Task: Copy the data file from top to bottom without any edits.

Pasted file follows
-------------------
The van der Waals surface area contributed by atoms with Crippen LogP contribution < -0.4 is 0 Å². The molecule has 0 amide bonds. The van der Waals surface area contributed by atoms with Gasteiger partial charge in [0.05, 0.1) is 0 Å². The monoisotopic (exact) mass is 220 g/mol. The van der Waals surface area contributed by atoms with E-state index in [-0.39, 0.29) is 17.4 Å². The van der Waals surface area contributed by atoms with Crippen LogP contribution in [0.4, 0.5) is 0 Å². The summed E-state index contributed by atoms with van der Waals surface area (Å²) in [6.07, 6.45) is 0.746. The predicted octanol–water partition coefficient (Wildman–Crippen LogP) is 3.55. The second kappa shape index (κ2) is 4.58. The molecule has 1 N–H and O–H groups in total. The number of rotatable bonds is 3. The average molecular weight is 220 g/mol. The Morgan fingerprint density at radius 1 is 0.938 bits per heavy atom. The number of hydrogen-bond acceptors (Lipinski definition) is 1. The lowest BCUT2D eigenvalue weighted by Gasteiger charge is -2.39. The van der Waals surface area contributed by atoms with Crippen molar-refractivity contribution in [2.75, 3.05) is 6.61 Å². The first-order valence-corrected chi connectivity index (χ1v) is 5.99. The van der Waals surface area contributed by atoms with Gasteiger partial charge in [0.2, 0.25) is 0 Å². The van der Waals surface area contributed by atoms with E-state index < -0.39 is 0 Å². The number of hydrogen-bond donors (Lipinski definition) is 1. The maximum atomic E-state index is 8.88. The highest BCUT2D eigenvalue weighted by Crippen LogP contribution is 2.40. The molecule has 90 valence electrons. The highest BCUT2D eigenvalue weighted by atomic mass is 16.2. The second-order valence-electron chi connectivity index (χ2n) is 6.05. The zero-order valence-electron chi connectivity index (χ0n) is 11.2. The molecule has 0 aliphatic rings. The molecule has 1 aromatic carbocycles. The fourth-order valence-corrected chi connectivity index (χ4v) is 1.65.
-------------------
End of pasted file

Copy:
The van der Waals surface area contributed by atoms with Crippen LogP contribution < -0.4 is 0 Å². The molecule has 0 amide bonds. The van der Waals surface area contributed by atoms with Gasteiger partial charge in [0.05, 0.1) is 0 Å². The monoisotopic (exact) mass is 220 g/mol. The van der Waals surface area contributed by atoms with E-state index in [-0.39, 0.29) is 17.4 Å². The van der Waals surface area contributed by atoms with Crippen LogP contribution in [0.4, 0.5) is 0 Å². The summed E-state index contributed by atoms with van der Waals surface area (Å²) in [6.07, 6.45) is 0.746. The predicted octanol–water partition coefficient (Wildman–Crippen LogP) is 3.55. The second kappa shape index (κ2) is 4.58. The molecule has 1 N–H and O–H groups in total. The number of rotatable bonds is 3. The average molecular weight is 220 g/mol. The Morgan fingerprint density at radius 1 is 0.938 bits per heavy atom. The number of hydrogen-bond acceptors (Lipinski definition) is 1. The lowest BCUT2D eigenvalue weighted by Gasteiger charge is -2.39. The van der Waals surface area contributed by atoms with Crippen molar-refractivity contribution in [2.75, 3.05) is 6.61 Å². The first-order valence-corrected chi connectivity index (χ1v) is 5.99. The van der Waals surface area contributed by atoms with Gasteiger partial charge in [0.2, 0.25) is 0 Å². The van der Waals surface area contributed by atoms with E-state index < -0.39 is 0 Å². The number of hydrogen-bond donors (Lipinski definition) is 1. The maximum atomic E-state index is 8.88. The highest BCUT2D eigenvalue weighted by Crippen LogP contribution is 2.40. The molecule has 90 valence electrons. The highest BCUT2D eigenvalue weighted by atomic mass is 16.2. The second-order valence-electron chi connectivity index (χ2n) is 6.05. The zero-order valence-electron chi connectivity index (χ0n) is 11.2. The molecule has 0 aliphatic rings. The molecule has 1 aromatic carbocycles. The fourth-order valence-corrected chi connectivity index (χ4v) is 1.65.